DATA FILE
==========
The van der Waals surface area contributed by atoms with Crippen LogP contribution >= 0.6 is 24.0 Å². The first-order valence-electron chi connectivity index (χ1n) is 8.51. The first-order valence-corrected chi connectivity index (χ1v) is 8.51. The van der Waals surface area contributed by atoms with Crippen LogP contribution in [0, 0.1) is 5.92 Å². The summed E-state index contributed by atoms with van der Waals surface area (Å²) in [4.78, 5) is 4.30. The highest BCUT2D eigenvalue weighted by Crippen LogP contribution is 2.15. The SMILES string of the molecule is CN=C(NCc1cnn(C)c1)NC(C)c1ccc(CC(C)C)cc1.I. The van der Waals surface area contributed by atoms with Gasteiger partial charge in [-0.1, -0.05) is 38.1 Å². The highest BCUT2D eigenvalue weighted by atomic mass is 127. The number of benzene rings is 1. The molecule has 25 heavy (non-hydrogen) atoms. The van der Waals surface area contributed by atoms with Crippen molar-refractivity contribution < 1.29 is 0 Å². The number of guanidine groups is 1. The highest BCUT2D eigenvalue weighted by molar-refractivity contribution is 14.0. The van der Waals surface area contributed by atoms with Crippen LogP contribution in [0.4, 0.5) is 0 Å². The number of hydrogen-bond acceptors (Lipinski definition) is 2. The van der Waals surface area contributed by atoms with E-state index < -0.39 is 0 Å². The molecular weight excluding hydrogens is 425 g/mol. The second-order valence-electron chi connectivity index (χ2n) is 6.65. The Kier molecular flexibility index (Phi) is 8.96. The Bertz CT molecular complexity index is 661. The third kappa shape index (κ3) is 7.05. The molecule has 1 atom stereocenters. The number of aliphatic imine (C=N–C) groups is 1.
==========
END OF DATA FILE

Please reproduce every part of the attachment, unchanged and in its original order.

The van der Waals surface area contributed by atoms with Crippen LogP contribution >= 0.6 is 24.0 Å². The first-order valence-electron chi connectivity index (χ1n) is 8.51. The first-order valence-corrected chi connectivity index (χ1v) is 8.51. The van der Waals surface area contributed by atoms with Crippen LogP contribution in [0, 0.1) is 5.92 Å². The summed E-state index contributed by atoms with van der Waals surface area (Å²) in [4.78, 5) is 4.30. The highest BCUT2D eigenvalue weighted by Crippen LogP contribution is 2.15. The SMILES string of the molecule is CN=C(NCc1cnn(C)c1)NC(C)c1ccc(CC(C)C)cc1.I. The van der Waals surface area contributed by atoms with Gasteiger partial charge in [-0.1, -0.05) is 38.1 Å². The highest BCUT2D eigenvalue weighted by atomic mass is 127. The number of benzene rings is 1. The molecule has 25 heavy (non-hydrogen) atoms. The van der Waals surface area contributed by atoms with Crippen molar-refractivity contribution < 1.29 is 0 Å². The number of guanidine groups is 1. The highest BCUT2D eigenvalue weighted by molar-refractivity contribution is 14.0. The van der Waals surface area contributed by atoms with Crippen LogP contribution in [0.4, 0.5) is 0 Å². The number of hydrogen-bond acceptors (Lipinski definition) is 2. The van der Waals surface area contributed by atoms with E-state index < -0.39 is 0 Å². The molecular weight excluding hydrogens is 425 g/mol. The second-order valence-electron chi connectivity index (χ2n) is 6.65. The Kier molecular flexibility index (Phi) is 8.96. The Bertz CT molecular complexity index is 661. The third kappa shape index (κ3) is 7.05. The molecule has 1 atom stereocenters. The number of aliphatic imine (C=N–C) groups is 1.